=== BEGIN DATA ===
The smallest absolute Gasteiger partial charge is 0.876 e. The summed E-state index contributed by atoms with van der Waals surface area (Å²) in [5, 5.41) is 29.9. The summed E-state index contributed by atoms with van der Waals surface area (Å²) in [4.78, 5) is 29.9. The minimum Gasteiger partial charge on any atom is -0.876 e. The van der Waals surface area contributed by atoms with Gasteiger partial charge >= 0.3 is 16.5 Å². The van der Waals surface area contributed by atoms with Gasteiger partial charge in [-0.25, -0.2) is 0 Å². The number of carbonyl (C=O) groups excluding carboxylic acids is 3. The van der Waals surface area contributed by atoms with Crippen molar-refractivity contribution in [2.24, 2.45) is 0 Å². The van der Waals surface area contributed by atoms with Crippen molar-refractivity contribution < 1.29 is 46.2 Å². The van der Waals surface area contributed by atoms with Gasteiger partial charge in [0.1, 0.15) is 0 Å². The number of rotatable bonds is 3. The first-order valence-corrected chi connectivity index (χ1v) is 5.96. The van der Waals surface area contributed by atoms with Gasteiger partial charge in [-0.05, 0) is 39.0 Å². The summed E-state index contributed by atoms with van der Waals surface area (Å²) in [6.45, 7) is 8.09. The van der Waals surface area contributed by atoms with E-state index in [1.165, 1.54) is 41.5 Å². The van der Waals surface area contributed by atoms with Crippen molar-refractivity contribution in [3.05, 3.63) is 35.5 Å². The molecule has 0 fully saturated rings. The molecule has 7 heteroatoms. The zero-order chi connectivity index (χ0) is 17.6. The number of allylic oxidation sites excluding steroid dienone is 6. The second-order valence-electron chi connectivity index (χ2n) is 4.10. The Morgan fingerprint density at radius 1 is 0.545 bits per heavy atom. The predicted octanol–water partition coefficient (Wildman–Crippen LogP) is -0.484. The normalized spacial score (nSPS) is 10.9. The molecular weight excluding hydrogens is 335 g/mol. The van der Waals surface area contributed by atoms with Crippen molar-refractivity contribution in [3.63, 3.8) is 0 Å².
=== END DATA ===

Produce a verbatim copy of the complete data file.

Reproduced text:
The smallest absolute Gasteiger partial charge is 0.876 e. The summed E-state index contributed by atoms with van der Waals surface area (Å²) in [5, 5.41) is 29.9. The summed E-state index contributed by atoms with van der Waals surface area (Å²) in [4.78, 5) is 29.9. The minimum Gasteiger partial charge on any atom is -0.876 e. The van der Waals surface area contributed by atoms with Gasteiger partial charge >= 0.3 is 16.5 Å². The van der Waals surface area contributed by atoms with Gasteiger partial charge in [-0.25, -0.2) is 0 Å². The number of carbonyl (C=O) groups excluding carboxylic acids is 3. The van der Waals surface area contributed by atoms with Crippen molar-refractivity contribution in [2.24, 2.45) is 0 Å². The van der Waals surface area contributed by atoms with Crippen molar-refractivity contribution < 1.29 is 46.2 Å². The van der Waals surface area contributed by atoms with Gasteiger partial charge in [0.1, 0.15) is 0 Å². The number of rotatable bonds is 3. The first-order valence-corrected chi connectivity index (χ1v) is 5.96. The van der Waals surface area contributed by atoms with Gasteiger partial charge in [-0.05, 0) is 39.0 Å². The summed E-state index contributed by atoms with van der Waals surface area (Å²) in [6.45, 7) is 8.09. The van der Waals surface area contributed by atoms with E-state index in [1.165, 1.54) is 41.5 Å². The van der Waals surface area contributed by atoms with Crippen molar-refractivity contribution in [3.05, 3.63) is 35.5 Å². The molecule has 0 fully saturated rings. The molecule has 7 heteroatoms. The zero-order chi connectivity index (χ0) is 17.6. The number of allylic oxidation sites excluding steroid dienone is 6. The second-order valence-electron chi connectivity index (χ2n) is 4.10. The Morgan fingerprint density at radius 1 is 0.545 bits per heavy atom. The predicted octanol–water partition coefficient (Wildman–Crippen LogP) is -0.484. The normalized spacial score (nSPS) is 10.9. The molecular weight excluding hydrogens is 335 g/mol. The van der Waals surface area contributed by atoms with Crippen molar-refractivity contribution in [3.63, 3.8) is 0 Å².